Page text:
"The Ronan Report" provides insight about the activities at the Western Maryland Health System in Cumberland, Maryland, and about the changes taking place in healthcare today from a CEO's perspective.

Tuesday, March 11, 2014

Not To Get Too Personal, But Cancer Sucks

Less then two weeks ago my son-in-law Terrell was diagnosed with osteosarcoma.  Thinking that he had a tear of some sort in his right knee, he went to see an orthopedic surgeon.  The surgeon took an x-ray and didn't like what he saw so, he scheduled Terrell for a MRI.  The radiologist's interpretation of the MRI shocked everyone to the point that the follow up specialist didn't think that it was possible to have that diagnosis in a healthy 32 year old.  He predicted a giant cell tumor (non malignant), but scheduled Terrell for a needle biopsy and a chest x-ray just to be sure.  The chest x-ray eventually came back clear (osteosarcoma metastasizes in the lungs pretty quickly), but the needle biopsy was inconclusive.  It was definitely not a giant cell tumor.  Next was a surgical biopsy.  It was shortly after the surgical biopsy that we all got the news and the radiologist's interpretation of a high-grade osteosarcoma was confirmed.  The treatment was pretty cut and dry: ten weeks of chemotherapy with a two day hospitalization for each treatment, then reconstructive surgery to include the knee and part of the femur and then ten more weeks of chemo.  Terrell's chemo starts this Thursday, but the "adventure" began with that initial x-ray of his knee.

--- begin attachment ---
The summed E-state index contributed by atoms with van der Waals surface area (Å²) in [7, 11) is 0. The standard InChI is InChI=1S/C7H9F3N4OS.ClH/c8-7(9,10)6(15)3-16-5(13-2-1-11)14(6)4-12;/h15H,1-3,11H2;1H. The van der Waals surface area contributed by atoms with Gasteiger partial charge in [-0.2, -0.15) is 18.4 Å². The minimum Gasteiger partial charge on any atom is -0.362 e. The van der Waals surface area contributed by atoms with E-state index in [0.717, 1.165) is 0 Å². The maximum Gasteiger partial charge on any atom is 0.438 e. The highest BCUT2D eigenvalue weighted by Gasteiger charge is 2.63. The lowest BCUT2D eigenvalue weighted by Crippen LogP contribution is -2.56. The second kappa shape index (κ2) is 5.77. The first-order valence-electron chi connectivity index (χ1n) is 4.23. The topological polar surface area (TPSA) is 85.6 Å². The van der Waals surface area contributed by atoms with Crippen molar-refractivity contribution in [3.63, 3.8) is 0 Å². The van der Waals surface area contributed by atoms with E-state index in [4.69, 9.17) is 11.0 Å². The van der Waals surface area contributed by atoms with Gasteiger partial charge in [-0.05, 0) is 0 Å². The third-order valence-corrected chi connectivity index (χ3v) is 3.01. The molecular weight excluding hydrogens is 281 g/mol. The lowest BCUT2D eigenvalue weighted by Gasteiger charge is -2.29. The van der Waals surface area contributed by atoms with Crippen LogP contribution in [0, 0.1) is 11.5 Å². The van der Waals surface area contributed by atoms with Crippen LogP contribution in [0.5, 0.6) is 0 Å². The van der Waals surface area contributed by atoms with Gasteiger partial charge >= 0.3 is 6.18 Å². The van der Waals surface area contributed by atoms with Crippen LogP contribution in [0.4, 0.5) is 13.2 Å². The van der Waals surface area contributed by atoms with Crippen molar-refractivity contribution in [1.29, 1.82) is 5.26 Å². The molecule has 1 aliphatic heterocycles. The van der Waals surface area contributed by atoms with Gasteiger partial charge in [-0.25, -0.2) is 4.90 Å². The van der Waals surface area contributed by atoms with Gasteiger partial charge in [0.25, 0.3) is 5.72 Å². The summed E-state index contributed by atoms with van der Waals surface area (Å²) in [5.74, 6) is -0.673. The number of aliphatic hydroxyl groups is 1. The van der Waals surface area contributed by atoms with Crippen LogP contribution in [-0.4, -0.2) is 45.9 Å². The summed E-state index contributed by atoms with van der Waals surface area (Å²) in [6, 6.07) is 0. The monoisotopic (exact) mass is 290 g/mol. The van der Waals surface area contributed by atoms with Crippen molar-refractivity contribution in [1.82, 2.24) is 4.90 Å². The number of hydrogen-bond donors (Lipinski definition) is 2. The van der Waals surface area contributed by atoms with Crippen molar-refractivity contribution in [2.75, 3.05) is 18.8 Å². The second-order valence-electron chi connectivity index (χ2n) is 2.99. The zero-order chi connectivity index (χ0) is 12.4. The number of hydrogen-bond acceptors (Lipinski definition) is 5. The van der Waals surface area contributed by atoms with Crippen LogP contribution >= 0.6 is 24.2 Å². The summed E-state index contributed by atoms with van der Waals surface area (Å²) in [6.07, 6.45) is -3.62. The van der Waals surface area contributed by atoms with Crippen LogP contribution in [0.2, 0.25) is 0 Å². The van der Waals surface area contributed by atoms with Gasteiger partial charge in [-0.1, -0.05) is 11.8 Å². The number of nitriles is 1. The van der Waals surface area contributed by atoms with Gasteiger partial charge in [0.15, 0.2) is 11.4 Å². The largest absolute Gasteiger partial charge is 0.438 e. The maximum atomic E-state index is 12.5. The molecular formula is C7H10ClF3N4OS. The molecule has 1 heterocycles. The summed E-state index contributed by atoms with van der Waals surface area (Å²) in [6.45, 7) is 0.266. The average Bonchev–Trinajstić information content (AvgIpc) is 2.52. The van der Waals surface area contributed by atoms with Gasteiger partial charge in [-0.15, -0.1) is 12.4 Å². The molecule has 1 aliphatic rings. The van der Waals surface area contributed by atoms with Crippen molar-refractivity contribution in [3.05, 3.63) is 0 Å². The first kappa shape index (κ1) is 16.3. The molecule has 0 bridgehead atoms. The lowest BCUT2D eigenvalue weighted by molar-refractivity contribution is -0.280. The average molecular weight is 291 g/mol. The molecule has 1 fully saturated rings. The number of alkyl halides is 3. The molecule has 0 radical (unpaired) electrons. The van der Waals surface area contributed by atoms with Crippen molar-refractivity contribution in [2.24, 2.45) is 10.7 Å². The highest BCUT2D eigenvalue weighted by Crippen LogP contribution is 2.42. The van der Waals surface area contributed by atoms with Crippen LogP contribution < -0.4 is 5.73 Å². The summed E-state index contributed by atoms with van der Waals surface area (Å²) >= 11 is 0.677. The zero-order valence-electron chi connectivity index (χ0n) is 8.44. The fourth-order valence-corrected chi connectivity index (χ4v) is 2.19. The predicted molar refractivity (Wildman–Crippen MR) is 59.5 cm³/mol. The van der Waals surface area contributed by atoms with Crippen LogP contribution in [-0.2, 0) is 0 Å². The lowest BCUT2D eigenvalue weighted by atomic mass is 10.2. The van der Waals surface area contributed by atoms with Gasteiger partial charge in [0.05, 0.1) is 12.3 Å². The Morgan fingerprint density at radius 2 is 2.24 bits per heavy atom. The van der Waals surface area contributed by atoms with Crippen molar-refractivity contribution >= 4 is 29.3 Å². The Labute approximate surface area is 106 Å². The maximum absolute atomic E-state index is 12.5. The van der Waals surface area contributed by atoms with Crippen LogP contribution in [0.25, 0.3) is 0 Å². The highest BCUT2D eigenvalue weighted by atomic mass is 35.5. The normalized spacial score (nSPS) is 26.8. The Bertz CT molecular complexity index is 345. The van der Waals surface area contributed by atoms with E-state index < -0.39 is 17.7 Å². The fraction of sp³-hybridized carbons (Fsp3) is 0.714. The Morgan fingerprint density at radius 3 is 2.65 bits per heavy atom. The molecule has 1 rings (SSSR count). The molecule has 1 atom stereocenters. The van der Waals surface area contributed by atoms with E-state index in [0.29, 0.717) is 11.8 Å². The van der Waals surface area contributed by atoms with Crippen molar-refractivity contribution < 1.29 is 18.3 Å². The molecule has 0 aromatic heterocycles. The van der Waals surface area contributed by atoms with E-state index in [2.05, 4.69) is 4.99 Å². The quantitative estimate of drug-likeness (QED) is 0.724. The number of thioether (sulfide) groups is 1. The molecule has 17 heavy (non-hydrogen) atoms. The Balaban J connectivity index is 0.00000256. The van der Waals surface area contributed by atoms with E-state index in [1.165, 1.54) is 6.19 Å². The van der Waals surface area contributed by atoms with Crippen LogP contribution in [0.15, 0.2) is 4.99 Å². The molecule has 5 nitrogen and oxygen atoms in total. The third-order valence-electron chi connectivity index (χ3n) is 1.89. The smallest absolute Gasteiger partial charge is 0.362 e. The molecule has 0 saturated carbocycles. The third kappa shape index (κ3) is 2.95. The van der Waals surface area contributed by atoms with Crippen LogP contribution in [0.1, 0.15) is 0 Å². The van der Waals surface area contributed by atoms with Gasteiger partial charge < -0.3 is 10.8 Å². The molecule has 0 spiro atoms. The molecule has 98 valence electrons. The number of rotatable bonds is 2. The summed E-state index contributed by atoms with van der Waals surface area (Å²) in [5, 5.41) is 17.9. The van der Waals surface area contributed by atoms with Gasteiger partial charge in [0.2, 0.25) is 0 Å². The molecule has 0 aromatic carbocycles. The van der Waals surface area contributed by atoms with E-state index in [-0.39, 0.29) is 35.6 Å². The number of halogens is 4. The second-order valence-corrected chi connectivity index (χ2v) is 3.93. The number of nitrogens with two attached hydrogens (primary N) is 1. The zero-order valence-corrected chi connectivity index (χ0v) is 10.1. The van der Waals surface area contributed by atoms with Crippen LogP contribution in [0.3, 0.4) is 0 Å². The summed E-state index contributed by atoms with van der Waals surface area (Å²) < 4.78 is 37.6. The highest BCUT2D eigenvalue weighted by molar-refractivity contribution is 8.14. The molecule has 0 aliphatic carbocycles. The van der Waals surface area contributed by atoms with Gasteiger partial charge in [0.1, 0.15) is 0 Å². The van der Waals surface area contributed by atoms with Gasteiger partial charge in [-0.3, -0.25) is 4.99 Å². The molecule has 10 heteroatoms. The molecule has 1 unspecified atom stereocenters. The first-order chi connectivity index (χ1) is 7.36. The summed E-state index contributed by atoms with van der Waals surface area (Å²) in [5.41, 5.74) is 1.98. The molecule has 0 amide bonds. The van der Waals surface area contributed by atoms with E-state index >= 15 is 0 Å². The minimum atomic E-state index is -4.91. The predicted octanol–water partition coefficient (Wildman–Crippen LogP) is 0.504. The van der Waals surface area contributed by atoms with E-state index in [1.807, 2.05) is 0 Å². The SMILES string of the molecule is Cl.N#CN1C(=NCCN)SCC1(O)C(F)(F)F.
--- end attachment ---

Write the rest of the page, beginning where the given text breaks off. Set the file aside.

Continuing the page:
Lots of speculation, lots of ups and downs leading up to and since the diagnosis.  So why am I blogging about a cancer diagnosis in a loved one?  Because I am amazed at a couple of things: how consuming it all is on Terrell,  Jessica, his mother, his step father, his sister and her family as well as our immediate family.  This kind of stuff happens to other people, not us.  Well, that's no longer the case.  It's here and we are all dealing with it as best as we possibly can.  Next, it is wonderful to see the immediate reaction from family and friends toward both of them.  The outpouring of thoughts, prayers, support and genuine kindness has been overwhelming.  My only hope is that they both allow the rest of us to carry some of the burden that they are facing.  This will be one hell of an ordeal and the hard part only gets worse for some time to come.  So I ask, keep Terrell and Jessica in your thoughts and prayers.  Even if you don't know them, they can still use your thoughts, your prayers; hell we'll even take those positive vibes and good mojo.  

Every cancer is different as is every person who gets it.  The staff at WMHS remind me that they see miracles every day in our Cancer Center, our ICU, our heart institute and the list goes on.  I am hopeful that those same kinds of miracles make their way to Charleston, SC.  God speed, Terrell.

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